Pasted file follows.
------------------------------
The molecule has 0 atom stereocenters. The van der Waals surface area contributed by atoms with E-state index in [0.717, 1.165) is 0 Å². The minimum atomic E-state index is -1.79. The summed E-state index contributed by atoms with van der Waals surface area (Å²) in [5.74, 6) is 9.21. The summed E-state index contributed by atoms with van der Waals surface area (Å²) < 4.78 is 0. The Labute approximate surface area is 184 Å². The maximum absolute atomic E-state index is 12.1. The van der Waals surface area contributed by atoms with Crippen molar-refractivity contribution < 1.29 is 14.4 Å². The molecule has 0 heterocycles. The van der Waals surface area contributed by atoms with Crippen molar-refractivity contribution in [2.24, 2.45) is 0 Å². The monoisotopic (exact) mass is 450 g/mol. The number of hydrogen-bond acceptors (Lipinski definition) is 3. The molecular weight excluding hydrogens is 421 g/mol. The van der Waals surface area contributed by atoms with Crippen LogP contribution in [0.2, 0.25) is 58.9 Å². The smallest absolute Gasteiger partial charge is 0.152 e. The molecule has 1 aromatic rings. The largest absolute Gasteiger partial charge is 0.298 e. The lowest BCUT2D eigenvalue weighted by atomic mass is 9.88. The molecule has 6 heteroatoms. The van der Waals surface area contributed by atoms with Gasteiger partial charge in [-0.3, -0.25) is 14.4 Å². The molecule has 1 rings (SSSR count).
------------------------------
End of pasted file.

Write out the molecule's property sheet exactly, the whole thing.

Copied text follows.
The molecule has 0 atom stereocenters. The van der Waals surface area contributed by atoms with E-state index in [0.717, 1.165) is 0 Å². The minimum atomic E-state index is -1.79. The summed E-state index contributed by atoms with van der Waals surface area (Å²) in [5.74, 6) is 9.21. The summed E-state index contributed by atoms with van der Waals surface area (Å²) < 4.78 is 0. The Labute approximate surface area is 184 Å². The maximum absolute atomic E-state index is 12.1. The van der Waals surface area contributed by atoms with Crippen molar-refractivity contribution < 1.29 is 14.4 Å². The molecule has 0 heterocycles. The van der Waals surface area contributed by atoms with Crippen molar-refractivity contribution in [2.24, 2.45) is 0 Å². The monoisotopic (exact) mass is 450 g/mol. The number of hydrogen-bond acceptors (Lipinski definition) is 3. The molecular weight excluding hydrogens is 421 g/mol. The van der Waals surface area contributed by atoms with Crippen LogP contribution in [0.2, 0.25) is 58.9 Å². The smallest absolute Gasteiger partial charge is 0.152 e. The molecule has 1 aromatic rings. The largest absolute Gasteiger partial charge is 0.298 e. The lowest BCUT2D eigenvalue weighted by atomic mass is 9.88. The molecule has 6 heteroatoms. The van der Waals surface area contributed by atoms with Gasteiger partial charge in [-0.3, -0.25) is 14.4 Å². The molecule has 1 rings (SSSR count).